Plasma Kristall-4 (PK-4) - 07.14.16

Overview | Description | Applications | Operations | Results | Publications | Imagery

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Science Objectives for Everyone
Plasma Krystall-4 (PK-4) is a scientific collaboration between the European Space Agency (ESA) and the Russian Federal Space Agency (Roscosmos), performing research in the field of "Complex Plasmas": low temperature gaseous mixtures composed of ionized gas, neutral gas, and micron-sized particles. The micro-particles become highly charged in the plasma and interact strongly with each other, which can lead to a self-organized structure of the micro-particles: so-called plasma crystals. Experiments in the facility aim to study Transport Properties, Thermodynamics, Kinetics and Statistical Physics, and Non-linear waves and Instabilities in the plasmas.
Science Results for Everyone
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Experiment Details

OpNom: Plasma Kristall-4

Principal Investigator(s)

Information Pending

Gregor E. Morfill, Max Planck Institute for Extraterrestrial Physics, Garching, Germany
Vladimir I. Molotkov, Russian Academy of Sciences, Moscow, Russia
Laifa Boufendi, Universite d'Orleans, Orleans, France
Gerrit M. W. Kroesen, Eindhoven University of Technology, Eindhoven, Netherlands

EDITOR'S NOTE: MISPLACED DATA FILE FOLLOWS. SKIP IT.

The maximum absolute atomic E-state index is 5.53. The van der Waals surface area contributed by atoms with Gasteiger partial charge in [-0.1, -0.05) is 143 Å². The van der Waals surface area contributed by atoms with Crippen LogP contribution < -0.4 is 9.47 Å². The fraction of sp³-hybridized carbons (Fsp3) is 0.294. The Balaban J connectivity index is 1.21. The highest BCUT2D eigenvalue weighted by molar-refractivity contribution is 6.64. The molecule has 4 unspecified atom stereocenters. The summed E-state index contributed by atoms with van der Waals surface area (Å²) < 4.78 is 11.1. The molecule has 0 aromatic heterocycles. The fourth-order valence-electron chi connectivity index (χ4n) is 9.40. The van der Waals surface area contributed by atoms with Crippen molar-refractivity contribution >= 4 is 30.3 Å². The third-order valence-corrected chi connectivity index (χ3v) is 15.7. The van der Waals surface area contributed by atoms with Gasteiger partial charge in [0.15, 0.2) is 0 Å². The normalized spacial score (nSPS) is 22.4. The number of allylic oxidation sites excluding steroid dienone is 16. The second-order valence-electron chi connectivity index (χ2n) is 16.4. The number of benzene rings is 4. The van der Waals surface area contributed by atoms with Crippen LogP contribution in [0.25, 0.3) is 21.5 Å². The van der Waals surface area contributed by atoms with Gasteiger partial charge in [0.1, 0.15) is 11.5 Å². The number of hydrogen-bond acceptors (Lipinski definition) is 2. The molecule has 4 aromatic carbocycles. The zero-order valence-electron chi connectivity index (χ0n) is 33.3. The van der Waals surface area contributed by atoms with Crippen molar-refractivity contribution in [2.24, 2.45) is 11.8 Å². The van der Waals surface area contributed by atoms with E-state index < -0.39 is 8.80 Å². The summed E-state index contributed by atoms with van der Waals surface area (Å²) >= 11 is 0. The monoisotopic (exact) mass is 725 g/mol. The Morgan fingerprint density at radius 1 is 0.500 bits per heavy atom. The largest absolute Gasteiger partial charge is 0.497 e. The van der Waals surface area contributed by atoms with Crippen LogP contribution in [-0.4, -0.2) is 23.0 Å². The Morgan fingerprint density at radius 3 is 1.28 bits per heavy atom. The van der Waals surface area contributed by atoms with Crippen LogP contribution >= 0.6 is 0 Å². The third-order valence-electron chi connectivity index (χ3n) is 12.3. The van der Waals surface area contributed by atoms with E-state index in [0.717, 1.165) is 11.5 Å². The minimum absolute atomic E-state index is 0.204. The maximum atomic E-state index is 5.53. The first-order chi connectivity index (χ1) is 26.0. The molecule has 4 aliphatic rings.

Hubertus M. Thomas, Max Planck Institute for Extraterrestrial Physics, Garching, Germany
Andrey M. Lipaev, Institute for High Energy Densities, Moscow, Russia

Information Pending

Sponsoring Space Agency
European Space Agency (ESA) and Russian Federal Space Agency (Roscosmos)

Sponsoring Organization
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Research Benefits
Scientific Discovery

ISS Expedition Duration
March 2015 - March 2016; March 2016 - September 2017

Expeditions Assigned

Previous Missions
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Experiment Description

Research Overview
Plasma Krystall-4 (PK-4) is not an apparatus dedicated for specific experiments, but rather a laboratory which shall offer the possibility to perform a large variety of experiments with complex plasmas and to react to new developments in this field in a manner as flexible as possible.